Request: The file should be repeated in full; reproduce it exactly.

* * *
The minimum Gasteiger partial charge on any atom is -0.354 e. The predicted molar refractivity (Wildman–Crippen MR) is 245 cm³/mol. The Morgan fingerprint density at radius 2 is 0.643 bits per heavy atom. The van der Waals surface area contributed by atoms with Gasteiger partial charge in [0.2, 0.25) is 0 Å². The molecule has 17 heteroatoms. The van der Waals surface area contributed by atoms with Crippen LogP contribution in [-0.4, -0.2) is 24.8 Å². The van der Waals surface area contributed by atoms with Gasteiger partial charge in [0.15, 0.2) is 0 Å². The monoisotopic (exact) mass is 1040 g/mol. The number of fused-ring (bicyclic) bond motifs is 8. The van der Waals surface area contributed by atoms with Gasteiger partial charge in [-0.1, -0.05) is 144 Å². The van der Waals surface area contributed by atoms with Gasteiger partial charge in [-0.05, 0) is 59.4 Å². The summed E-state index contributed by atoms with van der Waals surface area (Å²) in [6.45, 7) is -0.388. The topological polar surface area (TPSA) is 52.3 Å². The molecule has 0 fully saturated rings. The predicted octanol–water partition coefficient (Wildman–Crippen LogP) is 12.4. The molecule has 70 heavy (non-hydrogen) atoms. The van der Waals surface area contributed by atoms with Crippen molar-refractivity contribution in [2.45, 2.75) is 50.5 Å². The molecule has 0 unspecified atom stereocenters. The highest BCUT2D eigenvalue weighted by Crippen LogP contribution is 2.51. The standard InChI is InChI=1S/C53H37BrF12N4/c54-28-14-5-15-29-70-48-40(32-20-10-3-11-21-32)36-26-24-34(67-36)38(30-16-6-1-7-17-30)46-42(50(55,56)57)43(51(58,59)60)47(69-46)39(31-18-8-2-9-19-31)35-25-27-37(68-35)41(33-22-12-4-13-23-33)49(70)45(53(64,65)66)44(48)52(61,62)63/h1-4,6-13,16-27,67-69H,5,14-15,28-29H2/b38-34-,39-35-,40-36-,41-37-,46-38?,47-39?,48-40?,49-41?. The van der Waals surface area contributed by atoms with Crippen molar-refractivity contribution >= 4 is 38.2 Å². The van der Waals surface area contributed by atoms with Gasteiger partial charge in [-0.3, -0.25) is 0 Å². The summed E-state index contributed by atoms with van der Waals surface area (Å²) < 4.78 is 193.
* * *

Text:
The minimum Gasteiger partial charge on any atom is -0.354 e. The predicted molar refractivity (Wildman–Crippen MR) is 245 cm³/mol. The Morgan fingerprint density at radius 2 is 0.643 bits per heavy atom. The van der Waals surface area contributed by atoms with Gasteiger partial charge in [0.2, 0.25) is 0 Å². The molecule has 17 heteroatoms. The van der Waals surface area contributed by atoms with Crippen LogP contribution in [-0.4, -0.2) is 24.8 Å². The van der Waals surface area contributed by atoms with Gasteiger partial charge in [0.15, 0.2) is 0 Å². The monoisotopic (exact) mass is 1040 g/mol. The number of fused-ring (bicyclic) bond motifs is 8. The van der Waals surface area contributed by atoms with Gasteiger partial charge in [-0.1, -0.05) is 144 Å². The van der Waals surface area contributed by atoms with Gasteiger partial charge in [-0.05, 0) is 59.4 Å². The summed E-state index contributed by atoms with van der Waals surface area (Å²) in [6.45, 7) is -0.388. The topological polar surface area (TPSA) is 52.3 Å². The molecule has 0 fully saturated rings. The predicted octanol–water partition coefficient (Wildman–Crippen LogP) is 12.4. The molecule has 70 heavy (non-hydrogen) atoms. The van der Waals surface area contributed by atoms with Crippen molar-refractivity contribution in [2.45, 2.75) is 50.5 Å². The molecule has 0 unspecified atom stereocenters. The highest BCUT2D eigenvalue weighted by Crippen LogP contribution is 2.51. The standard InChI is InChI=1S/C53H37BrF12N4/c54-28-14-5-15-29-70-48-40(32-20-10-3-11-21-32)36-26-24-34(67-36)38(30-16-6-1-7-17-30)46-42(50(55,56)57)43(51(58,59)60)47(69-46)39(31-18-8-2-9-19-31)35-25-27-37(68-35)41(33-22-12-4-13-23-33)49(70)45(53(64,65)66)44(48)52(61,62)63/h1-4,6-13,16-27,67-69H,5,14-15,28-29H2/b38-34-,39-35-,40-36-,41-37-,46-38?,47-39?,48-40?,49-41?. The van der Waals surface area contributed by atoms with Crippen molar-refractivity contribution >= 4 is 38.2 Å². The van der Waals surface area contributed by atoms with Gasteiger partial charge in [-0.3, -0.25) is 0 Å². The summed E-state index contributed by atoms with van der Waals surface area (Å²) < 4.78 is 193.